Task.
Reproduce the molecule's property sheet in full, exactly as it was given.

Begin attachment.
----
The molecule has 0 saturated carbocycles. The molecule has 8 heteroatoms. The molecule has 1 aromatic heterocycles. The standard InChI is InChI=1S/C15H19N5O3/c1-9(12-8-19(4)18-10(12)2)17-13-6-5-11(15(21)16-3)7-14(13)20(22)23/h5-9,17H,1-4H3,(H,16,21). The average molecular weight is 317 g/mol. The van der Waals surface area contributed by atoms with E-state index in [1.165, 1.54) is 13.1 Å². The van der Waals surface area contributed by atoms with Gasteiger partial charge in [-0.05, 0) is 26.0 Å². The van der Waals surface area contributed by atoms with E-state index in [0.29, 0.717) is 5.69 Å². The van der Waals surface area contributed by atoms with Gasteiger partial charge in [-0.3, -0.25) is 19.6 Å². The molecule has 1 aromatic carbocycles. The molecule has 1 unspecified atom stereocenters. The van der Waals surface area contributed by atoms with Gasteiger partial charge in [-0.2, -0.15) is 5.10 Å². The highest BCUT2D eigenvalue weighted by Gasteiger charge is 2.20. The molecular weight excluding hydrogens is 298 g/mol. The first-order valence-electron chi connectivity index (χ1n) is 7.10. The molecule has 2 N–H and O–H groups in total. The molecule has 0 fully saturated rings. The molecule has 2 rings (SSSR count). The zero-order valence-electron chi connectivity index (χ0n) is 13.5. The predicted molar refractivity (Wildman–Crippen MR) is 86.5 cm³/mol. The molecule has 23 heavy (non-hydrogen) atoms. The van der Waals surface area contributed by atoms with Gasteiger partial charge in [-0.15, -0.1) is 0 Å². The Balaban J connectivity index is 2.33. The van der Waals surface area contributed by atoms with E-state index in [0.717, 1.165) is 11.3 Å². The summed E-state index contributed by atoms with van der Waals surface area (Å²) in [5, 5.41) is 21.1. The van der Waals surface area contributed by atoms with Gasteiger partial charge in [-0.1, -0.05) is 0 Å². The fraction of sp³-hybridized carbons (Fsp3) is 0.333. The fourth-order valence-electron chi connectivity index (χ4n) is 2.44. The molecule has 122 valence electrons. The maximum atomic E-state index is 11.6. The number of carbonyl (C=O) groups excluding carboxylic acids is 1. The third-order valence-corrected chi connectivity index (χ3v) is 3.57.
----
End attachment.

The molecule has 0 saturated carbocycles. The molecule has 8 heteroatoms. The molecule has 1 aromatic heterocycles. The standard InChI is InChI=1S/C15H19N5O3/c1-9(12-8-19(4)18-10(12)2)17-13-6-5-11(15(21)16-3)7-14(13)20(22)23/h5-9,17H,1-4H3,(H,16,21). The average molecular weight is 317 g/mol. The van der Waals surface area contributed by atoms with E-state index in [1.165, 1.54) is 13.1 Å². The van der Waals surface area contributed by atoms with Gasteiger partial charge in [-0.05, 0) is 26.0 Å². The van der Waals surface area contributed by atoms with E-state index in [0.29, 0.717) is 5.69 Å². The van der Waals surface area contributed by atoms with Gasteiger partial charge in [-0.3, -0.25) is 19.6 Å². The molecule has 1 aromatic carbocycles. The molecule has 1 unspecified atom stereocenters. The van der Waals surface area contributed by atoms with Gasteiger partial charge in [-0.2, -0.15) is 5.10 Å². The highest BCUT2D eigenvalue weighted by Gasteiger charge is 2.20. The molecular weight excluding hydrogens is 298 g/mol. The first-order valence-electron chi connectivity index (χ1n) is 7.10. The molecule has 2 N–H and O–H groups in total. The molecule has 0 fully saturated rings. The molecule has 2 rings (SSSR count). The zero-order valence-electron chi connectivity index (χ0n) is 13.5. The predicted molar refractivity (Wildman–Crippen MR) is 86.5 cm³/mol. The molecule has 23 heavy (non-hydrogen) atoms. The van der Waals surface area contributed by atoms with Gasteiger partial charge in [-0.15, -0.1) is 0 Å². The Balaban J connectivity index is 2.33. The van der Waals surface area contributed by atoms with E-state index in [0.717, 1.165) is 11.3 Å². The summed E-state index contributed by atoms with van der Waals surface area (Å²) in [5, 5.41) is 21.1. The van der Waals surface area contributed by atoms with Gasteiger partial charge in [-0.1, -0.05) is 0 Å². The fraction of sp³-hybridized carbons (Fsp3) is 0.333. The fourth-order valence-electron chi connectivity index (χ4n) is 2.44. The molecule has 122 valence electrons. The maximum atomic E-state index is 11.6. The number of carbonyl (C=O) groups excluding carboxylic acids is 1. The third-order valence-corrected chi connectivity index (χ3v) is 3.57.